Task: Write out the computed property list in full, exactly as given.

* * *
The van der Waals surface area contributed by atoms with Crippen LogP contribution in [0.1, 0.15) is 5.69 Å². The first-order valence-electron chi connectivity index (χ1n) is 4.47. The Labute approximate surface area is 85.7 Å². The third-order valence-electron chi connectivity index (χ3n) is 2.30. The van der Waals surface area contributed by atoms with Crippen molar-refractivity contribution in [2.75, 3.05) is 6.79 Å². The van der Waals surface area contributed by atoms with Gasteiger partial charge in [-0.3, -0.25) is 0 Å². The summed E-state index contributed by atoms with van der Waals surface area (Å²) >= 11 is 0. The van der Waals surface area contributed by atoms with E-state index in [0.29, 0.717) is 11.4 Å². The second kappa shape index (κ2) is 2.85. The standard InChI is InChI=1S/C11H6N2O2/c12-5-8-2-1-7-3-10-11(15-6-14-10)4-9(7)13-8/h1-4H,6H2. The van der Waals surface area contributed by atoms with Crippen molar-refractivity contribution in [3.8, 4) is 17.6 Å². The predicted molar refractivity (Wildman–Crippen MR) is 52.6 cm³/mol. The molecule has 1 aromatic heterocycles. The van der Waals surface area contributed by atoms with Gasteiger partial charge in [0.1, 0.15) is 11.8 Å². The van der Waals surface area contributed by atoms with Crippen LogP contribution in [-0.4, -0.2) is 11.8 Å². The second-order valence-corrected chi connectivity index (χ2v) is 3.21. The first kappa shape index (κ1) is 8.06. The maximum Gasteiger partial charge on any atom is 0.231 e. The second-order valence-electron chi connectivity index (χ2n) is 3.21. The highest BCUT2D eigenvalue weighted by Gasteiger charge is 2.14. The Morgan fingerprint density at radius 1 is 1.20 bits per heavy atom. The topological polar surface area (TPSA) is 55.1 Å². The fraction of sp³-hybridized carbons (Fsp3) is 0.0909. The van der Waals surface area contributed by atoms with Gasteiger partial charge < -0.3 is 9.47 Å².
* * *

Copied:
The van der Waals surface area contributed by atoms with Crippen LogP contribution in [0.1, 0.15) is 5.69 Å². The first-order valence-electron chi connectivity index (χ1n) is 4.47. The Labute approximate surface area is 85.7 Å². The third-order valence-electron chi connectivity index (χ3n) is 2.30. The van der Waals surface area contributed by atoms with Crippen molar-refractivity contribution in [2.75, 3.05) is 6.79 Å². The van der Waals surface area contributed by atoms with Gasteiger partial charge in [-0.3, -0.25) is 0 Å². The summed E-state index contributed by atoms with van der Waals surface area (Å²) >= 11 is 0. The van der Waals surface area contributed by atoms with E-state index in [0.29, 0.717) is 11.4 Å². The second kappa shape index (κ2) is 2.85. The standard InChI is InChI=1S/C11H6N2O2/c12-5-8-2-1-7-3-10-11(15-6-14-10)4-9(7)13-8/h1-4H,6H2. The van der Waals surface area contributed by atoms with Crippen molar-refractivity contribution in [3.8, 4) is 17.6 Å². The predicted molar refractivity (Wildman–Crippen MR) is 52.6 cm³/mol. The molecule has 1 aromatic heterocycles. The van der Waals surface area contributed by atoms with Gasteiger partial charge in [0.1, 0.15) is 11.8 Å². The van der Waals surface area contributed by atoms with Crippen LogP contribution in [-0.4, -0.2) is 11.8 Å². The second-order valence-corrected chi connectivity index (χ2v) is 3.21. The first kappa shape index (κ1) is 8.06. The maximum Gasteiger partial charge on any atom is 0.231 e. The second-order valence-electron chi connectivity index (χ2n) is 3.21. The highest BCUT2D eigenvalue weighted by Gasteiger charge is 2.14. The Morgan fingerprint density at radius 1 is 1.20 bits per heavy atom. The topological polar surface area (TPSA) is 55.1 Å². The fraction of sp³-hybridized carbons (Fsp3) is 0.0909. The van der Waals surface area contributed by atoms with Gasteiger partial charge < -0.3 is 9.47 Å².